A capital gain is a profit made from the sale of any capital asset (investment or real estate) where the sale price exceeds the purchase price of the investment (called the investment's cost basis). Capital gains can occur in assets such as property or goods, as well as mutual funds, bonds, options, collectibles and businesses. A capital gain may be short-term (one year or less) or long-term (more than one year) and must be claimed on income taxes. Long-term investments in collectibles are taxed at a flat 28%. Short-term investments in collectibles are taxed as short-term capital gains at your ordinary income tax rates.
BREAKING DOWN 'Capital Gain'
If you lost money on an investment, then you incurred a capital loss. A capital loss can reduce your taxes. If your capital losses exceed capital gains, you can deduct the loss from your income.
While capital gains are generally associated with stocks and funds due to their inherent price volatility, nearly everything you use and own is a capital asset and can be subject to tax. Anything you sell for more than the actual purchase price, resulting in capital gains, can be taxable. A capital loss is not tax deductible.
Capital gains can be either realized or unrealized. Unrealized assets are those that are appreciated in value, but have not yet been sold. The capital gain is a potential value. A realized capital gain occurs when an asset has appreciated in value and been sold.
Tax Consequences of Capital Gains and Losses
The amount of taxes that you pay on a capital gain depends on the income tax bracket you’re in, how long you have owned the asset, and the type of capital asset you’re dealing with.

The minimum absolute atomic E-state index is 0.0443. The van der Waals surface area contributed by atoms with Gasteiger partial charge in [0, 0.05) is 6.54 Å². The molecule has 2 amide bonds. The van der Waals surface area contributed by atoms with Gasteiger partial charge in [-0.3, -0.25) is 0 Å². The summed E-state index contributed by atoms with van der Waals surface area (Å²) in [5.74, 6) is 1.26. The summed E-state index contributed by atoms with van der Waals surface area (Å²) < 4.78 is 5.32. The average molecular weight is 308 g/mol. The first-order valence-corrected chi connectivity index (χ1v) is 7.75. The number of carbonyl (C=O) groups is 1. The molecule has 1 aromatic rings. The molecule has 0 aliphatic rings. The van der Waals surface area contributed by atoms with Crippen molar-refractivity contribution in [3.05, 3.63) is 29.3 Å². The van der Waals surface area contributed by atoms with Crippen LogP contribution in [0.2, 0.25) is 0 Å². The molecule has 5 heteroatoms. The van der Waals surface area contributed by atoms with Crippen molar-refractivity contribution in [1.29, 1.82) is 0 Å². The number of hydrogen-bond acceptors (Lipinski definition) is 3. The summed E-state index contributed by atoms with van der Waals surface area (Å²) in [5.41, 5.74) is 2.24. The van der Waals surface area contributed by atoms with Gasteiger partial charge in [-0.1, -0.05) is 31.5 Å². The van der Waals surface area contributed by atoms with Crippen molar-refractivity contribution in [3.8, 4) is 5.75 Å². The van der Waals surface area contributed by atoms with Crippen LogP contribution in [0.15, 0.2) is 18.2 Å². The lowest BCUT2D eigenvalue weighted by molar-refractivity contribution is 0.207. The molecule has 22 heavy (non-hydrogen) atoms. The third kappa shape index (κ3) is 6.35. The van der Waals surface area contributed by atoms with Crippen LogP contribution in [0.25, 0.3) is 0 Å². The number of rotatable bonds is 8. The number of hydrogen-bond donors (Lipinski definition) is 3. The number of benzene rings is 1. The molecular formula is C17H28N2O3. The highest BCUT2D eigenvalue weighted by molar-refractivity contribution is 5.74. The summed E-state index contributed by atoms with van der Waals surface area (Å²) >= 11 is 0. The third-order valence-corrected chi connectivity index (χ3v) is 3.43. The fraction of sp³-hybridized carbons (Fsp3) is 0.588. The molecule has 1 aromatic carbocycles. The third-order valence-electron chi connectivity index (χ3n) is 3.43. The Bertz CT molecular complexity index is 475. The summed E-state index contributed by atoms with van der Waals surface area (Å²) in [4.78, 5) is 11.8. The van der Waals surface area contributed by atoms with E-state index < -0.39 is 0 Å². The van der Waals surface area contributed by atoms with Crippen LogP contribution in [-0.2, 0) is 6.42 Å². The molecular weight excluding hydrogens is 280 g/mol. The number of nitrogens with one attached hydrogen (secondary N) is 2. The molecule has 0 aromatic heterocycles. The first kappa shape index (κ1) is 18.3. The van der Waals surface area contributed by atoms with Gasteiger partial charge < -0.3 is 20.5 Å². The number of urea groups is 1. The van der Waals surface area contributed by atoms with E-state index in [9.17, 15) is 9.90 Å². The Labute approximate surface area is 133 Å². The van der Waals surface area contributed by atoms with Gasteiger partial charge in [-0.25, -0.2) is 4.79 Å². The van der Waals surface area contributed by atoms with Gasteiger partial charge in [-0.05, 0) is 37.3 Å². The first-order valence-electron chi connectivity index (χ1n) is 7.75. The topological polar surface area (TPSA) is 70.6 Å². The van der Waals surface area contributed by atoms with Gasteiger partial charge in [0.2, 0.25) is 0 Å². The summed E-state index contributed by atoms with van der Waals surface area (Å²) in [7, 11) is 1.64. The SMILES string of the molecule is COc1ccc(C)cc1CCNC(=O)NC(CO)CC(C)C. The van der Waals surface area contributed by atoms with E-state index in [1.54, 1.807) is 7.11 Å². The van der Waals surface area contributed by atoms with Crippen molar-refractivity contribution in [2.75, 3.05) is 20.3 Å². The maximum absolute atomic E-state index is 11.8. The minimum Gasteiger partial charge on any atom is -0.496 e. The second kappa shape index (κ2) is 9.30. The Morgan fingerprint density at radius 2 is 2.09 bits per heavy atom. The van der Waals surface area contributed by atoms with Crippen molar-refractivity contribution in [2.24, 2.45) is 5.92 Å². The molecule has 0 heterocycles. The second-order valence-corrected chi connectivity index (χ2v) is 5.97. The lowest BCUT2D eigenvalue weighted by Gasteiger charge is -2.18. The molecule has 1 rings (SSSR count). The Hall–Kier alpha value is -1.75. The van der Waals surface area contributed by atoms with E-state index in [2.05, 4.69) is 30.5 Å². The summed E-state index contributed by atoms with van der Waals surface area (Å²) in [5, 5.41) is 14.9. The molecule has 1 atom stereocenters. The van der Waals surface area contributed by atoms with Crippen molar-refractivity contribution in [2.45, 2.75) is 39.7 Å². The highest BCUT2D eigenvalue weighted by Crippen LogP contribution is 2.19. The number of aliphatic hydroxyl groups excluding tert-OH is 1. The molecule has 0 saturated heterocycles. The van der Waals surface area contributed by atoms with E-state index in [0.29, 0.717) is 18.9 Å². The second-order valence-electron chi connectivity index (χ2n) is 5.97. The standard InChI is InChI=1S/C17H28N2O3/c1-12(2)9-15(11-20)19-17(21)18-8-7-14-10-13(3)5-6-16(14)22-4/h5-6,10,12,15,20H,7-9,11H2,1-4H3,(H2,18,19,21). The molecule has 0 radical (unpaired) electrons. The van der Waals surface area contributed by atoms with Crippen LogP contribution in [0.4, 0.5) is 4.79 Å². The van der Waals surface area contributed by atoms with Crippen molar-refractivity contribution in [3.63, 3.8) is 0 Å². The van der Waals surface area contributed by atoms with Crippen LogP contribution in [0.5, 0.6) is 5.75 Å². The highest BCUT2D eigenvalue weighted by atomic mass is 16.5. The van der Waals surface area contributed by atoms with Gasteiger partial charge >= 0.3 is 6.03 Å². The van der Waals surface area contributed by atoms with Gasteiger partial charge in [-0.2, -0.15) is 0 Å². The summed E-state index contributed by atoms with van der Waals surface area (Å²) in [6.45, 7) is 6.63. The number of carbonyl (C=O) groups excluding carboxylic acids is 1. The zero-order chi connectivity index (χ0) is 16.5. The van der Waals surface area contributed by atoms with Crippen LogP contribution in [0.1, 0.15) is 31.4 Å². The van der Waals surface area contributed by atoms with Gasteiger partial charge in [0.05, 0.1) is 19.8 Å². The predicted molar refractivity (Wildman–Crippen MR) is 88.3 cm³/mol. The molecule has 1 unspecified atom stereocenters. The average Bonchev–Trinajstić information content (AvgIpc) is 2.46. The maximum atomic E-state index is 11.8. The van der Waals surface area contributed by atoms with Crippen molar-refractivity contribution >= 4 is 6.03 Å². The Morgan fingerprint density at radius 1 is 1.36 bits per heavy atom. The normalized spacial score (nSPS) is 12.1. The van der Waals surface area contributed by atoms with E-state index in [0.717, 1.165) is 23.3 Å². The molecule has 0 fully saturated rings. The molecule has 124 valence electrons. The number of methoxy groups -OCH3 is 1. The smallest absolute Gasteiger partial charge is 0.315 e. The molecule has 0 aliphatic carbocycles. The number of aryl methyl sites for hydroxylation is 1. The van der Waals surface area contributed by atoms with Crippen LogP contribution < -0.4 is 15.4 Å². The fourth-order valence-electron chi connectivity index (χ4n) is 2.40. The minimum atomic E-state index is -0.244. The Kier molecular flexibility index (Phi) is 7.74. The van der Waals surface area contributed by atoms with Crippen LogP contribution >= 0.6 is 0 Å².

For example, mutual fund investors should determine a mutual fund's unrealized accumulated capital gains, which are expressed as a percentage of its net assets, before investing in a fund with a significant unrealized capital gain component. This circumstance is referred to as a fund's capital gains exposure. When distributed by a fund, capital gains are a taxable obligation for the fund's investors.
Short-term capital gains are taxed at the same top-tier rate as your regular income. On the other hand, long-term capital gains on most items are taxed at either 0% (for 10% and 15% tax brackets), 15% (for 25% through 35% tax brackets), or 20% (for the 39.6% tax bracket) in 2015. That said, certain other items may be taxed differently – for instance, collectibles are taxed at a maximum rate of 28%.
Capital Gains Distributions by Mutual Funds
Mutual funds often sell profitable investments at certain times throughout the year. The funds then distribute the profits to shareholders in the form of a capital gain distribution. Individuals receiving a distribution get a Form 1099-DIV, which shows dividends and capital gains distributions paid throughout the year. Capital gains distributions are taxed at long-term capital gains tax rates, no matter how long you have personally owned shares in the mutual fund.
Many investors re-invest dividends and capital gains distributions received from their mutual funds. Each reinvestment is both a cash distribution and an additional fund purchase. The dividends and capital gains distributions are included taxable income. The additional shares purchased in the reinvestment have their own cost basis (the purchase price of the shares) and their own holding period.
2020-07-15 • Updated